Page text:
ZFS "stalls" -- and maybe we should be talking about defaults?
karl at denninger.net
Tue Mar 5 02:58:49 UTC 2013
Stick this in /boot/loader.conf and see if your lockups goes away:
I've got a "sentinal" running that watches for zero-bandwidth zpool
iostat 5s that has been running for close to 12 hours now and with the
two tunables I changed it doesn't appear to be happening any more.
This system always has small-ball write I/Os going to it as it's a
postgresql "hot standby" mirror backing a VERY active system and is
receiving streaming logdata from the primary at a colocation site, so
the odds of it ever experiencing an actual zero for I/O (unless there's
a connectivity problem) is pretty remote.
If it turns out that the write_limit_override tunable is the one
responsible for stopping the hangs I can drop the ARC limit tunable
although I'm not sure I want to; I don't see much if any performance
penalty from leaving it where it is and if the larger cache isn't
helping anything then why use it? I'm inclined to stick an SSD in the
cabinet as a cache drive instead of dedicating RAM to this -- even
though it's not AS fast as RAM it's still MASSIVELY quicker than getting
data off a rotating plate of rust.
Am I correct that a ZFS filesystem does NOT use the VM buffer cache at all?
On 3/4/2013 8:07 PM, Dennis Glatting wrote:
> I get stalls with 256GB of RAM with arc_max=64G (my limit is usually 25%
> ) on a 64 core system with 20 new 3TB Seagate disks under LSI2008 chips
> without much load. Interestingly pbzip2 consistently created a problem
> on a volume whereas gzip does not.
> Here, stalls happen across several systems however I have had less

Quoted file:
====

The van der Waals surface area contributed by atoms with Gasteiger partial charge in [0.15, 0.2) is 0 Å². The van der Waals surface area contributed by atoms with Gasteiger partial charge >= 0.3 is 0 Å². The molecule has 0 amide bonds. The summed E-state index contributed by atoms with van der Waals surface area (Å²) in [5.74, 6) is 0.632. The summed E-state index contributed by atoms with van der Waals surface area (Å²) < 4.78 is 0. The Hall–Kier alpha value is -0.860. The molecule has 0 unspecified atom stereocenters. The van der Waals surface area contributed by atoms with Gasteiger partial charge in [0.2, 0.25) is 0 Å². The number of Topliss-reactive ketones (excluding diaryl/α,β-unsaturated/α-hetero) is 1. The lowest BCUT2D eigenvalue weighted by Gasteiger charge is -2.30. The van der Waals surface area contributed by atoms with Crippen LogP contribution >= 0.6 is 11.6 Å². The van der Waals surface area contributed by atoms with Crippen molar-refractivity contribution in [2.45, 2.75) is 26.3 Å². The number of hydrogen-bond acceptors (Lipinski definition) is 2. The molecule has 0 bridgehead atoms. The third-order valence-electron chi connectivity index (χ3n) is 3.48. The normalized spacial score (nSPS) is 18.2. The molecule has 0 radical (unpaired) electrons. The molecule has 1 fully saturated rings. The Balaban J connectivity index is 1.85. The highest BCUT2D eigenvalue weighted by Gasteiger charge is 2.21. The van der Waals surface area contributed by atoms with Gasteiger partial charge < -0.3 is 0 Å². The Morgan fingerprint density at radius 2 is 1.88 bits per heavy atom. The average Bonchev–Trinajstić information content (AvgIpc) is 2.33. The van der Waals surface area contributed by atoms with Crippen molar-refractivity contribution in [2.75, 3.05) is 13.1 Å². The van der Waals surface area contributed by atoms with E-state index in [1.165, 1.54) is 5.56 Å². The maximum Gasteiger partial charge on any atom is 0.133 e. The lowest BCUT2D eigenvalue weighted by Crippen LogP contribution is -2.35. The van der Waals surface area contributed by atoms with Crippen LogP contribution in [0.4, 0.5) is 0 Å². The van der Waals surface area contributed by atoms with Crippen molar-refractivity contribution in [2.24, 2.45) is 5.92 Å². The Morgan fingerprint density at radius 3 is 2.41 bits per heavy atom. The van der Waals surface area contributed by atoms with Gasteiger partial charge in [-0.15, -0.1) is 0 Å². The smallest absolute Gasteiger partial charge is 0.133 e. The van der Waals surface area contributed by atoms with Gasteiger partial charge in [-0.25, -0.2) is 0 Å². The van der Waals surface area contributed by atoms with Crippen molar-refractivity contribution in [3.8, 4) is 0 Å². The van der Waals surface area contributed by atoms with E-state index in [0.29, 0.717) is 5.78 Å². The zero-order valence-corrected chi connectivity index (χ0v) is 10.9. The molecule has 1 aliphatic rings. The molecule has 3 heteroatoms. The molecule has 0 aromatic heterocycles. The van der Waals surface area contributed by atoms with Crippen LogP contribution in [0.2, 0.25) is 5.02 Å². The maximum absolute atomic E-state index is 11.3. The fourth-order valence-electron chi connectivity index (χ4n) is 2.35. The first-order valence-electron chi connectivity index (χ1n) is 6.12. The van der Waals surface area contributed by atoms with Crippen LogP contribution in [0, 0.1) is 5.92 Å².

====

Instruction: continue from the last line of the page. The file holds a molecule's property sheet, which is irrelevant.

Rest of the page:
> problems under 8.3 than 9.1. If I go to hardware RAID5 (LSI2008 -- same
> chips: IR vs IT) I don't have a problem.
> On Mon, 2013-03-04 at 16:48 -0600, Karl Denninger wrote:
>> Well now this is interesting.
>> I have converted a significant number of filesystems to ZFS over the
>> last week or so and have noted a few things. A couple of them aren't so
>> The subject machine in question has 12GB of RAM and dual Xeon
>> 5500-series processors. It also has an ARECA 1680ix in it with 2GB of
>> local cache and the BBU for it. The ZFS spindles are all exported as
>> JBOD drives. I set up four disks under GPT, have a single freebsd-zfs
>> partition added to them, are labeled and the providers are then
>> geli-encrypted and added to the pool. When the same disks were running
>> on UFS filesystems they were set up as a 0+1 RAID array under the ARECA
>> adapter, exported as a single unit, GPT labeled as a single pack and
>> then gpart-sliced and newfs'd under UFS+SU.
>> Since I previously ran UFS filesystems on this config I know what the
>> performance level I achieved with that, and the entire system had been
>> running flawlessly set up that way for the last couple of years.
>> Presently the machine is running 9.1-Stable, r244942M
>> Immediately after the conversion I set up a second pool to play with
>> backup strategies to a single drive and ran into a problem. The disk I
>> used for that testing is one that previously was in the rotation and is
>> also known good. I began to get EXTENDED stalls with zero I/O going on,
>> some lasting for 30 seconds or so. The system was not frozen but
>> anything that touched I/O would lock until it cleared. Dedup is off,